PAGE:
Neill’s research was conducted by recording in-depth interviews with dozens of senior executives in three Fortune-listed companies, and one multinational private company.
"People deny there are internal politics, but the more you interview them, some of these real stories came out," she said. "You have those doors you can't get behind, those assistants or receptionists that control access — or executives are in meetings a lot of the time.”
The solution, Neill said, was to identify top executives in order to communicate with them informally and build rapport for C-suite buy-in. Those needing to persuade top executives should “catch top executives in the hall, at Starbucks, at fitness centers,” she said. "A lot of decisions are made after 5."
For more persuasive power, Neill found that staff members worked on informal collaborations across departments.
"Those in human resources didn't think to contact those in PR when they were working on a wellness initiative," Neill said. "The program was not effective. But when PR got involved, participation in metabolic screening shot up. It was in the way the messaging was done, emphasizing that your health affects your family, too."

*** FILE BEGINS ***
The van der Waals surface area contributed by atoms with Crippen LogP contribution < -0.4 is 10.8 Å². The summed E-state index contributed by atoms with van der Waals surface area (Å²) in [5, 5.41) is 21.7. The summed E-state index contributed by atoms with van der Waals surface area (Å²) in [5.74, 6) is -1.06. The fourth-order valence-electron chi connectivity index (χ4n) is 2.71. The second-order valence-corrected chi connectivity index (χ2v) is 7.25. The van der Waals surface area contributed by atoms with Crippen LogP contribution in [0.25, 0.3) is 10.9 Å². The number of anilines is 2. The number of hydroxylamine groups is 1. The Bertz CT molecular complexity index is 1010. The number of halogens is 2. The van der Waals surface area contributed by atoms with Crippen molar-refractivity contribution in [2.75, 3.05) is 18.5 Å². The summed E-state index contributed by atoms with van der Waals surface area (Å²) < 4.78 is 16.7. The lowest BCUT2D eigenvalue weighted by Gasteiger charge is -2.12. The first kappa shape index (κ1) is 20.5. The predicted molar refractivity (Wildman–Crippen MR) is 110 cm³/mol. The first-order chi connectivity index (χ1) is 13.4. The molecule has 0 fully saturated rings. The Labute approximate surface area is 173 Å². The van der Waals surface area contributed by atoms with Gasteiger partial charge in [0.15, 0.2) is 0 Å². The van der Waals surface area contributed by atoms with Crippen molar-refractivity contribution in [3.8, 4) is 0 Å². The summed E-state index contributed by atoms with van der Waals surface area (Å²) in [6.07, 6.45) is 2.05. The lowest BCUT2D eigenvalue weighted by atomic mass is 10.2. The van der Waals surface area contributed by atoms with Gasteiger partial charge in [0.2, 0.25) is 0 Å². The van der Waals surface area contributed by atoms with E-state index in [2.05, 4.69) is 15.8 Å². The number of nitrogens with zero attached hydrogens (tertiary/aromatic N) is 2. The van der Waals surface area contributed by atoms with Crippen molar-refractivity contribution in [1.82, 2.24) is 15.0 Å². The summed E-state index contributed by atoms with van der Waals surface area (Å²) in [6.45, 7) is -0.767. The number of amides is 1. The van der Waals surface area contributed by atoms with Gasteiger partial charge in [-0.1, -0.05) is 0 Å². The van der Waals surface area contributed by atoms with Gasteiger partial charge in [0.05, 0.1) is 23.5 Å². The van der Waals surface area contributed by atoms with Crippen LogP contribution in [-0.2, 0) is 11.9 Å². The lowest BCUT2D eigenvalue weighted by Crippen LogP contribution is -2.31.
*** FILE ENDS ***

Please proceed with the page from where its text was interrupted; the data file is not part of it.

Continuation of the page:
To gather more influence in C-suites offices, the key is to lobby company executives informally, a Baylor University researcher suggests. In studying four large corporations, assistant professor Marlene Neill concluded that you don’t have to have a seat at the table to hold influence there.